4.     Adjust accordingly. Nothing builds rapport with people faster than when you adjust to maintain alignment with others. It’s easy to be inflexible. But if the outcomes have already been agreed upon, then turning those goals into reality is more important than how we get there.

5.     Be gracious. Encourage someone when they stumble and give credit where credit is due. Builds trust with people by being truthful, honest, and consistent. When you show gratitude toward others, it will come back to you again and again.

I am where I am today because other people invested in me.

I’ve been blessed by friends, family, and tremendous success. I could allow all that I’m thankful for to cloud my judgment and make everything about me. Or I could allow all that I’m thankful for to remind me I wouldn’t be who I am or have achieved what I have achieved without the people who invested in me. That, in turn, makes me want to invest in the success of those around me.

Here are some practical ways you can make this true in your leadership:

·      Share a story about when you messed up and how you recovered when someone confides in you about a mess up in their life.

·      Take the phone call of a friend or colleague who needs a fresh perspective on something they are working on—even if you’re busy.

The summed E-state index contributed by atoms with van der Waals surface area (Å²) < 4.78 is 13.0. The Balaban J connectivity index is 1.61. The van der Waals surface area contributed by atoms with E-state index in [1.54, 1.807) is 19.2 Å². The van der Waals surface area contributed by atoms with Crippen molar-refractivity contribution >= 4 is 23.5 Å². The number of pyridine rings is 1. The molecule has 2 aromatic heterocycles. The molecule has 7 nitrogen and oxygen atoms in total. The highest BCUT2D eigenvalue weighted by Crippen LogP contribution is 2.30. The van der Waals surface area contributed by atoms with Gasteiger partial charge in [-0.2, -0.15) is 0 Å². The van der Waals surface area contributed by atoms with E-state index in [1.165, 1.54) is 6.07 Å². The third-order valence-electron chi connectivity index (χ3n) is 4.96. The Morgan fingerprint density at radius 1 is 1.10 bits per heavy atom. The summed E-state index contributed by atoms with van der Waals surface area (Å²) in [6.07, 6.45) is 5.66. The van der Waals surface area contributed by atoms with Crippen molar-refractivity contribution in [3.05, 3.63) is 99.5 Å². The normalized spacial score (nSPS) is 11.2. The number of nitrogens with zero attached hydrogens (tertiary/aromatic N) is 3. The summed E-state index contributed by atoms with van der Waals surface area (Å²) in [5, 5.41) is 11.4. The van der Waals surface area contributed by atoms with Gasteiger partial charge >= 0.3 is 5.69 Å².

·      Make time for feedback sessions with your team. You control your calendar. Not the other way around.

·      Send a handwritten note to someone you think needs to know that other people are noticing their hard work or to someone who simply needs to hear a word of encouragement.

·      Give people space to make a mistake. Then help them work through it and recover from it.

If you help others succeed, you will succeed and your influence will grow.

Very few things in life happen in a vacuum. Influence can only happen when you are in a relationship with the people around you. Otherwise, you’re just exercising your authority over people, and that misses the point completely.

The leaders who influenced me the most consistently challenged me to grow in my thinking and experience. It wasn’t always comfortable. But I am who I am today because other people saw something in me they wanted to develop, grow, and mature over time—especially when I didn’t or couldn’t see it in myself. Their commitment resulted in a changed life and person who is now dedicated to developing others.

Influence is most potent when you help others accomplish what’s most important to them. It will multiply your effectiveness and ensure you continue to achieve what’s important to you.

REFLECT: How are you helping those around you accomplish what’s important to them? Do you know the people around you well enough to be able to articulate how they define success? How would your influence change if the people around you became more important to you than your personal agenda?